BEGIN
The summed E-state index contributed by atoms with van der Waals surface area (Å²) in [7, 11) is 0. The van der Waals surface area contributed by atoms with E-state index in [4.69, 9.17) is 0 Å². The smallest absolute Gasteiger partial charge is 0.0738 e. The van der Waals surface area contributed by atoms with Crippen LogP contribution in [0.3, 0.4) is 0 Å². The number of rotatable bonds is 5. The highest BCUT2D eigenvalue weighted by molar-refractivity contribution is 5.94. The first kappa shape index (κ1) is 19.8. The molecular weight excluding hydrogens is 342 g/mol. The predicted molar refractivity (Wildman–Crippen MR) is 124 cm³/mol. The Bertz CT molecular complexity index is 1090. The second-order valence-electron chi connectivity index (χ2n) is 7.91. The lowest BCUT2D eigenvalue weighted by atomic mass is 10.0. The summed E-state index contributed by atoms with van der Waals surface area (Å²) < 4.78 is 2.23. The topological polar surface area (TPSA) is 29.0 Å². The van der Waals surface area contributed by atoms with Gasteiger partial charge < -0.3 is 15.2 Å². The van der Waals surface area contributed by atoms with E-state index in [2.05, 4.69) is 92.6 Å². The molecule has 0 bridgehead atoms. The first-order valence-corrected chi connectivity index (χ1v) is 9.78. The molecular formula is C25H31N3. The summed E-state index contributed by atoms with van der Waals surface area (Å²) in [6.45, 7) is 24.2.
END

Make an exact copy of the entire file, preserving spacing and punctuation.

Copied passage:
The summed E-state index contributed by atoms with van der Waals surface area (Å²) in [7, 11) is 0. The van der Waals surface area contributed by atoms with E-state index in [4.69, 9.17) is 0 Å². The smallest absolute Gasteiger partial charge is 0.0738 e. The van der Waals surface area contributed by atoms with Crippen LogP contribution in [0.3, 0.4) is 0 Å². The number of rotatable bonds is 5. The highest BCUT2D eigenvalue weighted by molar-refractivity contribution is 5.94. The first kappa shape index (κ1) is 19.8. The molecular weight excluding hydrogens is 342 g/mol. The predicted molar refractivity (Wildman–Crippen MR) is 124 cm³/mol. The Bertz CT molecular complexity index is 1090. The second-order valence-electron chi connectivity index (χ2n) is 7.91. The lowest BCUT2D eigenvalue weighted by atomic mass is 10.0. The summed E-state index contributed by atoms with van der Waals surface area (Å²) < 4.78 is 2.23. The topological polar surface area (TPSA) is 29.0 Å². The van der Waals surface area contributed by atoms with Gasteiger partial charge < -0.3 is 15.2 Å². The van der Waals surface area contributed by atoms with E-state index in [2.05, 4.69) is 92.6 Å². The molecule has 0 bridgehead atoms. The first-order valence-corrected chi connectivity index (χ1v) is 9.78. The molecular formula is C25H31N3. The summed E-state index contributed by atoms with van der Waals surface area (Å²) in [6.45, 7) is 24.2.